A viral marketing campaign requires a certain X Factor in order to be successful. Creating a popular promotion is an art and millions of companies launch advertisements in the hope of additional exposure though social networking sites such as YouTube and Facebook. There have been many memorable viral promotions. Here, we ask some of theEword staff to pick their favourites.
Stephen Dixon, Designer
Gorilla, Cadbury, 2007
The Cadbury’s Gorilla advert is a great example of viral marketing done right. This 90-second clip of a gorilla playing the drums to Phil Collins’ seminal classic, In The Air Tonight, ticked all the right boxes – it is entertaining, humorous and peculiar; a perfect recipe for viral success. It has just under four million views on YouTube.
Adrian Mursec, Senior Developer
The Dark Knight, Warner Brothers, 2007
The second film in the rebooted Batman franchise set a benchmark for what viral marketing could achieve. Whysoserious.com masqueraded as a website created by the film’s antagonist, The Joker. The site asked visitors to undertake a series of scavenger hunts - the final task asked fans to dress up in their own ‘Joker’ costumes, complete with face paints – in reward for preview clips and stills for the film. It has been one of the most successful user-driven marketing campaigns to date.
Tom Mason, Journalist
The Best Job In The World, Tourism Queensland, 2009
The tourist board for Queensland, Australia, produced an ingenious marketing campaign when it advertised a ‘caretaker’ postion for the Hamilton Island, just off the Queensland coast. The job required the successful applicant to work just 12 hours a month and offered a six –month contract worth Aus $150,000 (£70,000). Not surprisingly, the website had over 7,500 online applications and over 200,000 hits in the first 48 hours. 34,000 applicants from over 200 countries had entered by the time the competition closed. It is thought the campaign generated over US$70m of global publicity. The competition was eventually won by British entrant, Ben Southall.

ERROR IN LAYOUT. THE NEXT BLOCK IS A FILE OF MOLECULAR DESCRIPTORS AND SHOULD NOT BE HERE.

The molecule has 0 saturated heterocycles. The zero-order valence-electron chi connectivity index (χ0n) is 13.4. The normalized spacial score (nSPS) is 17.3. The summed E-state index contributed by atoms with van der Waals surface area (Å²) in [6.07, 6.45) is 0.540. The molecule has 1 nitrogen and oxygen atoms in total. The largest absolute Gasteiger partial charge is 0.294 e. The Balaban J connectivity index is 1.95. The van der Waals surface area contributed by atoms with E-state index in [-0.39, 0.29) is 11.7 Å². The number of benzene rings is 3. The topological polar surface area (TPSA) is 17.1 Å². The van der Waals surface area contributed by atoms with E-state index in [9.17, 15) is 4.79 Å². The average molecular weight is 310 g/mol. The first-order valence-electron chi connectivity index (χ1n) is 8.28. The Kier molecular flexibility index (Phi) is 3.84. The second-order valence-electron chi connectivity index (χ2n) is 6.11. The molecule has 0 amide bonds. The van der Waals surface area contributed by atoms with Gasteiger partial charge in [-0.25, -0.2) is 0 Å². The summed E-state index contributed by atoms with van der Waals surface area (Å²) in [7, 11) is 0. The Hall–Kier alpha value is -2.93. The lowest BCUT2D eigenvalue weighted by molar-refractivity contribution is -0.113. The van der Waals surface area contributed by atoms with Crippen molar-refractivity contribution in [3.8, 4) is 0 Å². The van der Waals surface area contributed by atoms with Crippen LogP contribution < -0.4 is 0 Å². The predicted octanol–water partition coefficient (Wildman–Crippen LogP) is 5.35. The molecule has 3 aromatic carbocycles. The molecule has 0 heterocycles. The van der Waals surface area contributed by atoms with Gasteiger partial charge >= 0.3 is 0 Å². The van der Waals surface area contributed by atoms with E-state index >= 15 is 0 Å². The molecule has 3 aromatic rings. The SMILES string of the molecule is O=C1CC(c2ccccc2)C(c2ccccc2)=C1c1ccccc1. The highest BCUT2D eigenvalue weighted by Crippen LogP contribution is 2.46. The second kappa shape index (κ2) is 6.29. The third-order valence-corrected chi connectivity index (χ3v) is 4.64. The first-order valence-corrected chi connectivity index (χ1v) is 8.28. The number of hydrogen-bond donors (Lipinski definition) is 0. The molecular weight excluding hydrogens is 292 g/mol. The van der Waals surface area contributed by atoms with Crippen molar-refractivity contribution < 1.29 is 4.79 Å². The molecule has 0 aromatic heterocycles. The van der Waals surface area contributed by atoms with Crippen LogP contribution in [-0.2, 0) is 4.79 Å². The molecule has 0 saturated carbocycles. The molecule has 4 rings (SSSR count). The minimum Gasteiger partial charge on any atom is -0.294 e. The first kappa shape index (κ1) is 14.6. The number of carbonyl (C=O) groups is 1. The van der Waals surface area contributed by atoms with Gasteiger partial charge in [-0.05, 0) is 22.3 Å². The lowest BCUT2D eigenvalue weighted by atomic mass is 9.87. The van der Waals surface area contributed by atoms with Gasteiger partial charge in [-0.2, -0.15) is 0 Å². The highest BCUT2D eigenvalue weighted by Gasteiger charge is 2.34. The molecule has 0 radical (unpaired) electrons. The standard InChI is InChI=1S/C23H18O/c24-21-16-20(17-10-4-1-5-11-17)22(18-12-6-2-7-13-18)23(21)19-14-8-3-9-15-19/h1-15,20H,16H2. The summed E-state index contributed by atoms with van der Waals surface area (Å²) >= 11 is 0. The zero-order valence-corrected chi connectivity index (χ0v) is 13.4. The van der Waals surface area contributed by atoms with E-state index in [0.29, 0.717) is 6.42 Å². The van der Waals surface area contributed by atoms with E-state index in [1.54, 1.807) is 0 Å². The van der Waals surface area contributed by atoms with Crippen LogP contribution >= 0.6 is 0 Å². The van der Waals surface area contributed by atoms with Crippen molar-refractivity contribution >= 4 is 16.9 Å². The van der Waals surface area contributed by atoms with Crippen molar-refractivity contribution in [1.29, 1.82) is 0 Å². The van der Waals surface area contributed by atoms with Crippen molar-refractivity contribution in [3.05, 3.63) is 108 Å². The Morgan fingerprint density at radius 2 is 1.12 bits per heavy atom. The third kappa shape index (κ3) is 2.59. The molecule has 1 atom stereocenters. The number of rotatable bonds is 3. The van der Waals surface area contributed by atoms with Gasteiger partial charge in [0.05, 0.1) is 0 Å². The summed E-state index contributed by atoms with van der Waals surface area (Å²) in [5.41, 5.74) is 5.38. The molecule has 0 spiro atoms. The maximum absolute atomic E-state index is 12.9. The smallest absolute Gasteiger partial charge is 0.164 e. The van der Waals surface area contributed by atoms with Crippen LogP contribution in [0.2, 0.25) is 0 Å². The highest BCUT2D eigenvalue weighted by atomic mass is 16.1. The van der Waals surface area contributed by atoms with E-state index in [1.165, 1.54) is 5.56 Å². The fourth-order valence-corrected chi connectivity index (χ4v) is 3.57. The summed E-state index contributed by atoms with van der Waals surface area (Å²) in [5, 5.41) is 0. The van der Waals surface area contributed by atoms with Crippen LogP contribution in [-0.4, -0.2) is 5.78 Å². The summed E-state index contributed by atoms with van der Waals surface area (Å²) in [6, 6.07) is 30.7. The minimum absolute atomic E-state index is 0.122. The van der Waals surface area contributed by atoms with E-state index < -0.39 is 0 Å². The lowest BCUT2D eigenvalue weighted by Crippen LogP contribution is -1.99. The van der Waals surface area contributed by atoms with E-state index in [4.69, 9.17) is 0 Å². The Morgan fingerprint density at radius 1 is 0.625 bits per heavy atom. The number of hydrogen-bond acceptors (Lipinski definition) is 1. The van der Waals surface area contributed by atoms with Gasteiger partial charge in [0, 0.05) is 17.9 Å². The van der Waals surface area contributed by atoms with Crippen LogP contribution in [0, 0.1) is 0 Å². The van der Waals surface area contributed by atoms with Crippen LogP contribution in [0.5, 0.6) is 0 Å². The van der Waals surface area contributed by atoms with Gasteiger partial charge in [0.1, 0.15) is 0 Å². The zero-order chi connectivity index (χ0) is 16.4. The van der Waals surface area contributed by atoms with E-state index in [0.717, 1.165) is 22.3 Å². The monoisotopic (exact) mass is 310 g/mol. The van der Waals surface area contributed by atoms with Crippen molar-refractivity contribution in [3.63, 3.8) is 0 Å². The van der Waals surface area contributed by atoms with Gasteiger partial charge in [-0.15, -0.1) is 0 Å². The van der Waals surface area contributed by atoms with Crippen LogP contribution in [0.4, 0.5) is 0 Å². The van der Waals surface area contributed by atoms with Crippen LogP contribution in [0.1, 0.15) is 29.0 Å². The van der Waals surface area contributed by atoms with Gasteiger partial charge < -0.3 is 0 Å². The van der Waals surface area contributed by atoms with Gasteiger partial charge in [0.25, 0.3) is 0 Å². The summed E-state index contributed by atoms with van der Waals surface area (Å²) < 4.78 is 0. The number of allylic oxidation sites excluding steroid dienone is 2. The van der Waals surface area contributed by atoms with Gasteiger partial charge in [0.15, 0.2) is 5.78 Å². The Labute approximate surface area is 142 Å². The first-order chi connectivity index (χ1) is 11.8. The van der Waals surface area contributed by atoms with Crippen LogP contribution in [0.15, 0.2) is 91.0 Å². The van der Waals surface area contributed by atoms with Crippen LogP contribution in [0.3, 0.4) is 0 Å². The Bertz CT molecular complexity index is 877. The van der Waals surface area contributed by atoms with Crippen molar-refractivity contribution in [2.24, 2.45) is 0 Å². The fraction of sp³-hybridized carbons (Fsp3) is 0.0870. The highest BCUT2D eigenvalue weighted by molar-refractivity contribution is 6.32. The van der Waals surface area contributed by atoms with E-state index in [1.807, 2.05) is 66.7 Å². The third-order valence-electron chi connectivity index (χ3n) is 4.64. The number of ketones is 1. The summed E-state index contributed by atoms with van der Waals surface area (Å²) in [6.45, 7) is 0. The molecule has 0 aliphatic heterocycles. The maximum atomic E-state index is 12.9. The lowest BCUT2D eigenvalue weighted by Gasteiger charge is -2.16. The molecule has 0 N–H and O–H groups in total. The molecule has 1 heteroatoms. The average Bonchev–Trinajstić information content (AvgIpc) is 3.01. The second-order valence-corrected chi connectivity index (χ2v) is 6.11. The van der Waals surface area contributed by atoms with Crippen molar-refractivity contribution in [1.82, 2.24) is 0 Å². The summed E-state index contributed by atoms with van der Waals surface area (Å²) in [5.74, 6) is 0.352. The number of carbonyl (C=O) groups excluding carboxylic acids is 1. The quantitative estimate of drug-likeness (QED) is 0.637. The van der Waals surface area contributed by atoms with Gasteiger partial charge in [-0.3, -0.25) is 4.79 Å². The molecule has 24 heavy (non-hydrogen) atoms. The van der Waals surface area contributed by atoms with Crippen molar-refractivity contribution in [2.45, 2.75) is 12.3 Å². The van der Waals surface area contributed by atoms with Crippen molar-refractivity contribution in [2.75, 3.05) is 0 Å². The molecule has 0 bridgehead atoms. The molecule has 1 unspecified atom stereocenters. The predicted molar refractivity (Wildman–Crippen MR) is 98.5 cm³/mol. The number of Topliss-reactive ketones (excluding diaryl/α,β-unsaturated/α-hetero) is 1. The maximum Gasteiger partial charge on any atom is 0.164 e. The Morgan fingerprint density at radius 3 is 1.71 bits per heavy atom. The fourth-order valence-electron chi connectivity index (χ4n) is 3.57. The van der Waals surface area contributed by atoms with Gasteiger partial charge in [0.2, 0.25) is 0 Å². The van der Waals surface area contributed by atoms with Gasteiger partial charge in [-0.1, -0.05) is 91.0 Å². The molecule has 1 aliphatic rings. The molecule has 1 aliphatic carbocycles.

Dan Nolan, Managing Editor
J’aime la Tour, VisitBlackpool, 2009
SKV’s recent commission for VisitBlackpool is clearly intended to catch people’s imaginations, presumably in the hope of the advert being shared around sites such as Facebook or Digg. Whether that will happen remains to be seen, but the campaign does succeed in both playing on and dismantling preconceptions of the destination in question – a common theme in recent tourism advertising – and juxtaposing French cinema with the Fylde coastline to comic effect.